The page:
Note that this special prefix is specific to application contexts, and is resolved at construction time. It has nothing to do with the Resource type itself. It's not possible to use the classpath*: prefix to construct an actual Resource, as a resource points to just one resource at a time.

4.7.3. Unexpected application context handling of FileSystemResource absolute paths

A FileSystemResource that is not attached to a FileSystemApplicationContext (that is, a FileSystemApplicationContext is not the actual ResourceLoader) will treat absolute vs. relative paths as you would expect. Relative paths are relative to the current working directory, while absolute paths are relative to the root of the filesystem.

For backwards compatibility (historical) reasons however, this changes when the FileSystemApplicationContext is the ResourceLoader. FileSystemApplicationContext simply forces all attached FileSystemResources to treat all location paths as relative, whether they start with a leading slash or not. In practice, this means the following are equivalent:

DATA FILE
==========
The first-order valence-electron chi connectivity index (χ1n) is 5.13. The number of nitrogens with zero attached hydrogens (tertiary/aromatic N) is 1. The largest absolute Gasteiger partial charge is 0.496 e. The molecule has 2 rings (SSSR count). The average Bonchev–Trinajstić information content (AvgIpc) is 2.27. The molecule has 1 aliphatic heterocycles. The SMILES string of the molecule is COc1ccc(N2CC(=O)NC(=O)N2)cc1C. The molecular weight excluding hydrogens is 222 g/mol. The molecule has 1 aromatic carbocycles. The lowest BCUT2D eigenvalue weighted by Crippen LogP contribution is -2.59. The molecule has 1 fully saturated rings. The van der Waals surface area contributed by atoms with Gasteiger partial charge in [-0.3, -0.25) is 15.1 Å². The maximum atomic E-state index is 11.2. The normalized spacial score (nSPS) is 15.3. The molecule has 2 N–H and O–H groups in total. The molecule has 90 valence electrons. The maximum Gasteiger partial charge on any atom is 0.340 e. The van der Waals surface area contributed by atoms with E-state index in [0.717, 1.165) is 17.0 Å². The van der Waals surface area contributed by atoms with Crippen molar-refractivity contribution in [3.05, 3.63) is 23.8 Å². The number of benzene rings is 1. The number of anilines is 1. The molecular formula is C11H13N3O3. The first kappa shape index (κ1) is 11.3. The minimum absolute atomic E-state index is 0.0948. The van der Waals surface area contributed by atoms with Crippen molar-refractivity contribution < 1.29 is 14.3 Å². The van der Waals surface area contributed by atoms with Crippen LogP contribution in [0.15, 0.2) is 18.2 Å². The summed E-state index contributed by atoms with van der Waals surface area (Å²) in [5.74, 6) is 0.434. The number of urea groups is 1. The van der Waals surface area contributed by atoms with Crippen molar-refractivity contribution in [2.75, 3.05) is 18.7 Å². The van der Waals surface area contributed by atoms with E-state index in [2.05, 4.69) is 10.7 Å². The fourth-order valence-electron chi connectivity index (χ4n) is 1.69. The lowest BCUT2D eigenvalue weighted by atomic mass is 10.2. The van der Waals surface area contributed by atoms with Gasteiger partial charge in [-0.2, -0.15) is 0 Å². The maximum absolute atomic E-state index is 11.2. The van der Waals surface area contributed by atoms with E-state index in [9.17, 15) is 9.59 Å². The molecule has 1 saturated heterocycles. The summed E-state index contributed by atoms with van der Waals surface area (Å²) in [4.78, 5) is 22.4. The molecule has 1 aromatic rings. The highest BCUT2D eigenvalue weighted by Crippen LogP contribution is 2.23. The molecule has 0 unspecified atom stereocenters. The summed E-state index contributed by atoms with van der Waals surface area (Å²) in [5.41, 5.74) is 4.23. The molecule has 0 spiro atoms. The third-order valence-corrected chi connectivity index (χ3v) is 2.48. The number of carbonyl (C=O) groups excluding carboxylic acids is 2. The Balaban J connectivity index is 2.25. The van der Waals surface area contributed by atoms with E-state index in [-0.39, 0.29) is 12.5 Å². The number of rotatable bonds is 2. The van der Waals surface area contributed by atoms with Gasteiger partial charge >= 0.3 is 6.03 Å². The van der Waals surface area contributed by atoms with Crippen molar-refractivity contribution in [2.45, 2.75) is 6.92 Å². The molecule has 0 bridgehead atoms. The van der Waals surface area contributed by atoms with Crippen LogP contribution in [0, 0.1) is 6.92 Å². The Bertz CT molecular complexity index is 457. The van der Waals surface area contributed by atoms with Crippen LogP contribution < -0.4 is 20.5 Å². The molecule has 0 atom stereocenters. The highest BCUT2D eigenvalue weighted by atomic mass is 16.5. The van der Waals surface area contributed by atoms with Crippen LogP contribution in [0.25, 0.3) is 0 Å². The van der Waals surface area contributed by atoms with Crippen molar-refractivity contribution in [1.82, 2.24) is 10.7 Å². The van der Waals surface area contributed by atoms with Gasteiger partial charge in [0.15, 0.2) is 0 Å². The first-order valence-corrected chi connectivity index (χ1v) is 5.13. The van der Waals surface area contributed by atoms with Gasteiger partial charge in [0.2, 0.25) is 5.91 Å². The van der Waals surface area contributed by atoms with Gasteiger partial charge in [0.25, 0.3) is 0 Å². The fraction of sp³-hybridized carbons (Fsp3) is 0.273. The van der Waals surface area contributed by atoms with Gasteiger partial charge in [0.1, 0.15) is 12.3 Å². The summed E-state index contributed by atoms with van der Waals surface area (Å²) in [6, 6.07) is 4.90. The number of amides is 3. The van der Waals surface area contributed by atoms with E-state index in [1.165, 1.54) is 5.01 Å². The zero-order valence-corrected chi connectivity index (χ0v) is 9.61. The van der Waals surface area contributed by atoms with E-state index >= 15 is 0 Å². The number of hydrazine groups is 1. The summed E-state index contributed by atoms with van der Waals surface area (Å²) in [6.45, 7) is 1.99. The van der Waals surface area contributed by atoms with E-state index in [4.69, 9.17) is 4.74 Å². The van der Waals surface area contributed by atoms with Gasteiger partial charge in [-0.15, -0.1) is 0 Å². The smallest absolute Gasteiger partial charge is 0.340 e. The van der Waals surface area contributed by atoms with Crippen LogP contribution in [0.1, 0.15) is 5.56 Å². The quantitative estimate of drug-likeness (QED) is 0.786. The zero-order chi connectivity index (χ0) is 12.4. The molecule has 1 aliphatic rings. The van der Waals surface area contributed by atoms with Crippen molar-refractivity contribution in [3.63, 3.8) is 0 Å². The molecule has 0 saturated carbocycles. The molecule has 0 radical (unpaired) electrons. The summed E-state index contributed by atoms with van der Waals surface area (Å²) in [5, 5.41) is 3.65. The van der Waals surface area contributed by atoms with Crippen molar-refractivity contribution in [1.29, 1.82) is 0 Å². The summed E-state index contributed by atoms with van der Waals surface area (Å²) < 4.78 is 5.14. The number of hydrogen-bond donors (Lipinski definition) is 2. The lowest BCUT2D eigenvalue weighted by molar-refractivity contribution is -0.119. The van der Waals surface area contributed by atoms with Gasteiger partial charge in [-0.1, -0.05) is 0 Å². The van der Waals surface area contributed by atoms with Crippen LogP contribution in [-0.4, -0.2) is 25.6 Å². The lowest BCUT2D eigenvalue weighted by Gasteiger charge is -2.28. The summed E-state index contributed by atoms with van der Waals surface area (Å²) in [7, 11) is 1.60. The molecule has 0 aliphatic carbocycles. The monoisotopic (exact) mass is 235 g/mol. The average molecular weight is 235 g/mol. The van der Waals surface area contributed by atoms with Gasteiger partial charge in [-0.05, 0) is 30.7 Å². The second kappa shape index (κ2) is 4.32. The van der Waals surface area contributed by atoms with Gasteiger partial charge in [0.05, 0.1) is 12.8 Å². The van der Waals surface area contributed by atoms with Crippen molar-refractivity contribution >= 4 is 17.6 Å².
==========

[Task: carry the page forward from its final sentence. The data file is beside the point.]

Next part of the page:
ApplicationContext ctx =
    new FileSystemClassPathXmlApplicationContext("conf/context.xml");
ApplicationContext ctx =
    new FileSystemClassPathXmlApplicationContext("/conf/context.xml");

as well as the following

FileSystemXmlApplicationContext ctx = ...;
FileSystemXmlApplicationContext ctx = ...;

Even though it would make sense for them to be different, as one case being relative vs. one being absolute.

In practice, if true absolute filesystem paths are needed, it is better to forgo the use of absolute paths with FileSystemResource/FileSystemXmlApplicationContext, and just force the use of a UrlResource, by using the file: URL prefix.

// actual context type doesn't matter, the Resource will always be UrlResource
// force this FileSystemXmlApplicationContext to load it's definition via a UrlResource
ApplicationContext ctx =
    new FileSystemXmlApplicationContext("file:/conf/context.xml");